Navigating the New Normal: Saving Money is Important, but Donating in Times of Crisis is an Imperative
“Rather than being a human, be a humanitarian” – Kowtham Kumar
Are you pondering the importance of giving of your time and money to charitable organizations like NGOs and Non-Profits?
This quotation by Kowtham Kumar highlighted above, describes the raison d’etre of being human. Ergo, being human is to espouse humanitarian acts and principles.
What is a humanitarian?
By way of answering this question, let’s examine the following definition:
A humanitarian is defined as a“person actively engaged in promoting human welfare and social reforms, as a philanthropist.”
The new normal: Navigating the socioeconomic consequences of COVID-19
The world first heard of the novel coronavirus, COVID-19, in the last days of 2019. Fast forward to May 2020, and very little is known about this virus. Consequently, scientists and medical professionals are struggling to predict the virus’s behavior.
What is internationally accepted is that one of the only ways to control its rampant spread is social isolation or social distancing. Therefore, over 50% of the world’s population is currently under a stay-at-home or lockdown order. All non-essential businesses have closed, and millions of people have either lost their jobs or been furloughed. As a result, the COVID-19 is responsible for a total shutdown of the global economy, costing the world at least $7 trillion (USD).
NGOs and non-profits like yadezra.net are still continuing to feed the vulnerable, poor, and needy during these challenging times. However, it is a challenge because they are feeling the financial strain from the economic challenges of the fallout from COVID-19. Thus, they need donations even more than before the world woke up to the “new normal.”
Reasons why donating to charities is an imperative
Now that we have established that donating to NGOs, non-profit organizations, and charities is an imperative, let’s consider two of the most important benefits of supporting NGOs and charities during this crisis.
Helping people less fortunate
It is our social, moral, an ethical imperative to help people less fortunate than ourselves. It does not matter how much we give, what matters is that we give. Many religious organizations espouse the edict of giving at least 10% of all income to a charitable organization.
The website, nonprofitsource.com, notes that “giving to religion (defined as giving specifically to congregations, denominations, missionary societies, and religious media) has consistently remained America’s single largest recipient of charitable giving.”
Thus, irrespective of what our personal beliefs are because this article’s intent is not to discuss religion, let’s consider a simple case study of giving to charity during these challenging times.
If by way of example, we use the principle of giving 10% of our income to charity, then the following figures apply:
For every $10 we earn, we only need to give $0.10 to charity.
Therefore, if we only earn $40 per month ($10 per week x 4), then the maximum amount that we need to donate to charity for a particular month is $0.40.
Statistics show that, in 2017, the median US weekly salary was $857. Thus, an average American employee earned $3428 per month ($847 x 4 weeks). Therefore, 10% of $3428 is $342.80. Thus, the maximum amount suggested based on the 10% rule is $342.80.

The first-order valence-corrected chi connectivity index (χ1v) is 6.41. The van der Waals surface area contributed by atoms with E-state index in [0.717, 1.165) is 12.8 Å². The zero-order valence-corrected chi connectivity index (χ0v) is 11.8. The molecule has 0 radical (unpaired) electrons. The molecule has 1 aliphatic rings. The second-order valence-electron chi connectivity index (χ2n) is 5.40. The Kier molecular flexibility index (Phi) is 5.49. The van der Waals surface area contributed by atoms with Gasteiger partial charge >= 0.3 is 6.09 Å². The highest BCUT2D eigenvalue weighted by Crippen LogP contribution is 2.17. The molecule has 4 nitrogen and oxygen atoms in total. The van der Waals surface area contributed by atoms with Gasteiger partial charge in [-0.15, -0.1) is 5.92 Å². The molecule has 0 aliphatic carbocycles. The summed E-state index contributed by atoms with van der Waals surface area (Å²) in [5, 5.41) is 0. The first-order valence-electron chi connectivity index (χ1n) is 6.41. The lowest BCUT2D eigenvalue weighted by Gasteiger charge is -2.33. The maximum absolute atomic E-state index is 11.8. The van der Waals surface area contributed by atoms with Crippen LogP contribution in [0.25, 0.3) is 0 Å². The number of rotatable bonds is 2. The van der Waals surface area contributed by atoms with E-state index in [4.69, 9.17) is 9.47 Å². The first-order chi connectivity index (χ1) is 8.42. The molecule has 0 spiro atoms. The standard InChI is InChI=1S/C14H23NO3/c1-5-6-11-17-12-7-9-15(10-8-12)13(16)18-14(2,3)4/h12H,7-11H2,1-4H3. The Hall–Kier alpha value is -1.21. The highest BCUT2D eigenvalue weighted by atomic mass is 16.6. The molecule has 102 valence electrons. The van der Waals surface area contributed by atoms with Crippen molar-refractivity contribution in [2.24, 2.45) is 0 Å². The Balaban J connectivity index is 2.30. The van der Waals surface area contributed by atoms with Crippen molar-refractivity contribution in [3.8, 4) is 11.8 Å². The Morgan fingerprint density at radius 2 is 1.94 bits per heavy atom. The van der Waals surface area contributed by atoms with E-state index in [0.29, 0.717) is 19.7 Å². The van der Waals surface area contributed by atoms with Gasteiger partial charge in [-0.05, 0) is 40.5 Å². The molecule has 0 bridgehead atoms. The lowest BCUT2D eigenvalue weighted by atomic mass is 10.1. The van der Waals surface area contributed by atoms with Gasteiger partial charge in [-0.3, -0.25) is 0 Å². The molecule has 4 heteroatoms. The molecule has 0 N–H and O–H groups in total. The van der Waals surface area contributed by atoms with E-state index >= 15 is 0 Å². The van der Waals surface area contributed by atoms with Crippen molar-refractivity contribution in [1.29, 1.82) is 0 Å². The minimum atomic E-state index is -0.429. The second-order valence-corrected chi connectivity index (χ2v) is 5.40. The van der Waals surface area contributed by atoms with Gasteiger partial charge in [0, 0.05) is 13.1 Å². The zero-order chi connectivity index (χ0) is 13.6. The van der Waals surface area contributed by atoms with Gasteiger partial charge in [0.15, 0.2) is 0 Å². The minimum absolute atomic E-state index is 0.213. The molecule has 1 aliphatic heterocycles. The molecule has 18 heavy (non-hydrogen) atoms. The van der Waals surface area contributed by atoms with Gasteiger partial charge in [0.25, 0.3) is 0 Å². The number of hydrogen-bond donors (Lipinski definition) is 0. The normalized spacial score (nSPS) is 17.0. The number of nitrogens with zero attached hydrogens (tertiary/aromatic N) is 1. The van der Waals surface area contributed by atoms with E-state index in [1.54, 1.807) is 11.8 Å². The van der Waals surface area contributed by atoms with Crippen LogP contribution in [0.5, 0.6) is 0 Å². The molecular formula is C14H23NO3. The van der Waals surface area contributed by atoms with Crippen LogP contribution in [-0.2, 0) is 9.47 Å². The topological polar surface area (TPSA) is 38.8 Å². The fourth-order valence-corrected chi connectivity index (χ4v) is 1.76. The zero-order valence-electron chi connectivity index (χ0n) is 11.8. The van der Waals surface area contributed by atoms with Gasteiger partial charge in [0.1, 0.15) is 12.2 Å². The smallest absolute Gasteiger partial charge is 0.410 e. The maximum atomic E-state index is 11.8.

While this sounds like a lot of money, in the bigger scheme of things it is only 10% of your salary. And, from personal experience, it is essential to make the donation as soon as you get paid; otherwise, it is easy to spend this money on something else.
Improves our mental, emotional, and physical health
The health benefits associated with generosity include increased self-esteem, improved mood, less depression, lower stress levels, lower blood pressure, and greater happiness.
Research studies conducted by the National Institutes of Health have found that giving to charitable organizations boosts the feel-good chemicals or endorphins in your brain. Endorphins are manufactured by the hypothalamus and the pituitary glands. They act as a pain reliever and a happiness booster.
As an aside, it is interesting to note that endorphins have a similar function in your body as opioids. In other words, endorphins act as natural opioids. The human body has special receptors that bind to the synthetic opioids when taken on prescription by a medical professional to manage short-term pain. And, the combination of the opioids and the body’s receptors blocks pain signals from reaching the brain.
Consequently, the more you give and help people who are less fortunate, the more endorphins your body will manufacture, the happier you will be. And, the happier you are, the healthier you are.
It’s vital to remember that, while philanthropic behavior is essential to your health and happiness, it’s equally important to manage your budget carefully, save as much as you can, and not overspend on anything. Otherwise, you will end up in financial difficulties.
The consequences of overspending are directly juxtaposed to the positive benefits of giving and managing your finances properly. And, if you overspend, you will no longer be in the position to support charitable organizations. Thus, everyone concerned, including yourself, will lose out on the overall benefits of your charitable actions.